That being the case, when you consider that for the New Testament we have 5,700 manuscript or partial manuscript copies in Greek alone (and about 20,000 more in other languages), and the earliest fragment goes back to within a few decades of the original writing, you begin to understand that there is simply no comparison between it and other works of antiquity—and that the Bible we read today is an accurate copy of the original writings.
Literally thousands of details in the Bible, including references to specific people, places, and events, have been proved accurate through modern archaeological excavations and study.
Sir William M. Ramsay of Oxford University, one of the great archaeologists of the last century, started out as a staunch skeptic, doubting many of the details recorded in the New Testament. Specifically, he thought Luke was foolish in his storytelling because he named so many specific names, locations, and dates. These specifics would be easy to check out and refute—assuming, as Ramsay did at the beginning, that they were not actually true. But over his thirty years of study, research, and excavation, Ramsay increasingly realized that Luke’s writings in both the Gospel of Luke and the book of Acts were accurate records
of the events and details they reported. He later summarized his findings in this way: “Luke is a historian of the first rank...This author should be placed along with the very greatest of historians.”
Also, renowned archaeologist Nelson Glueck, who was once featured on the cover of Time Magazine because of his extraordinary work, concluded, “No archaeological discovery has ever controverted a single biblical reference.” No other “holy book” outside of the Bible has ever earned such overwhelming support and affirmation—or given us so many reasons to be confident in its integrity as we read.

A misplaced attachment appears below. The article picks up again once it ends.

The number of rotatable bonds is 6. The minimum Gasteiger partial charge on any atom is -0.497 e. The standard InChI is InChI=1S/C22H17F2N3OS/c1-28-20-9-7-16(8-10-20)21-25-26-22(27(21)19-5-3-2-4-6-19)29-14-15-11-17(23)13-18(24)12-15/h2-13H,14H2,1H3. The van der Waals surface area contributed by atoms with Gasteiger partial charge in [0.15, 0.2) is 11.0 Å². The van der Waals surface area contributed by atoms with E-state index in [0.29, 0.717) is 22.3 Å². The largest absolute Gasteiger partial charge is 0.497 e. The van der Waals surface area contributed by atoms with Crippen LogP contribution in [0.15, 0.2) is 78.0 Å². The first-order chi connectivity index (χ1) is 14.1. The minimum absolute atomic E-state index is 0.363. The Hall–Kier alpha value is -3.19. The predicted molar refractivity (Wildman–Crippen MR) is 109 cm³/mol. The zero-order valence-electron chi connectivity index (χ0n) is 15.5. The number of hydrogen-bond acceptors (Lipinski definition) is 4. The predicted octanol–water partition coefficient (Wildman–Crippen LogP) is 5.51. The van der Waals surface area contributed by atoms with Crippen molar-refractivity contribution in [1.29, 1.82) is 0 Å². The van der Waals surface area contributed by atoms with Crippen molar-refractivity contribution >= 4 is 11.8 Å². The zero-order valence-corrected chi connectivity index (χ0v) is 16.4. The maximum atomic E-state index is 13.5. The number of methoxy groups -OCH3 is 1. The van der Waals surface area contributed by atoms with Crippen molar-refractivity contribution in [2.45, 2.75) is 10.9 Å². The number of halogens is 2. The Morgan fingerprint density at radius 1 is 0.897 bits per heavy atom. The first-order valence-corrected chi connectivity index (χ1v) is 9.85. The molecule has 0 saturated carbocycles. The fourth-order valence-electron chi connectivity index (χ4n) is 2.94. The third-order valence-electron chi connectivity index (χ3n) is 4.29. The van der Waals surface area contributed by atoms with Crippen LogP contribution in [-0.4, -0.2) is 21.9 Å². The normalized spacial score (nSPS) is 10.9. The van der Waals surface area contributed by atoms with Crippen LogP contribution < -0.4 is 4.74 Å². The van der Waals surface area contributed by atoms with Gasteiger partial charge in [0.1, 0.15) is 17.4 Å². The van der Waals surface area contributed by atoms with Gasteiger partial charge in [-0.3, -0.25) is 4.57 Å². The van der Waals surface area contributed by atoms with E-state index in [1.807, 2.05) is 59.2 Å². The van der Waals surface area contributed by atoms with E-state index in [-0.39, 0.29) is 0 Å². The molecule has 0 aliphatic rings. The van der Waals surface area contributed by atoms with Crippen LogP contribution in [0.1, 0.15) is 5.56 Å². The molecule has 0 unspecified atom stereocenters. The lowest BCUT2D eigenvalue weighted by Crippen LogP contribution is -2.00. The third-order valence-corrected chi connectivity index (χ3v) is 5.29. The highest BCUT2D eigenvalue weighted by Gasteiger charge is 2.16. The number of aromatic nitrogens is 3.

The Bible gives powerful evidence that it was supernaturally inspired through numerous detailed prophecies that were recorded earlier and then fulfilled to the letter centuries later; through its record of miracles done by a number of Old Testament prophets as well as New Testament apostles—and especially by Jesus himself (including those performed in the presence of skeptics and opponents who never disputed their authenticity).
There is also its clear “ring of truth” that countless readers have affirmed over the centuries. They report that as they read the Bible, it speaks to the exact thing they’re going through—making them feel like God is talking directly to them.
It’s an interesting observation, given that the Bible says in Hebrews 4:12, “For the word of God is alive and powerful. It is sharper than the sharpest two-edged sword, cutting between soul and spirit, between joint and marrow. It exposes our innermost thoughts and desires.” Also, Jesus told us in John 10:27, “My sheep listen to my voice; I know them, and they follow me.”
The truths written in the Bible, when accepted and lived out by ordinary people, have impacted millions of lives throughout the millennia—mine being one of them.
In addition, almost all major advances in Western civilization have come about because people read, believed, and acted upon the Bible’s message.
Its positive influence is unrivaled in human history. Great social movements such as the abolition of slavery, civil rights, women’s rights, sanctity of life, care for the poor, and the rule of law instead of dictatorial tyranny have been energized by those steeped in biblical teaching.
These are just a few of the countless reasons we can trust the Bible's accuracy as a reliable source of wisdom and truth for our lives today.
Mark Mittelberg is a bestselling author, speaker, outreach strategist. He is the bestselling author of multiple books, including Becoming a Contagious Christian. All together, his published pieces have sold a combined total of nearly three million copies. Mark and his wife Heidi have two grown children, and live near Denver, Colorado. You can connect with him on twitter.
Editor's note: Mark will be speaking with us for our IGNITE Tour in 2016 in Houston, San Antonio, Dallas, and Fort Worth, Texas. More details to come in coming weeks.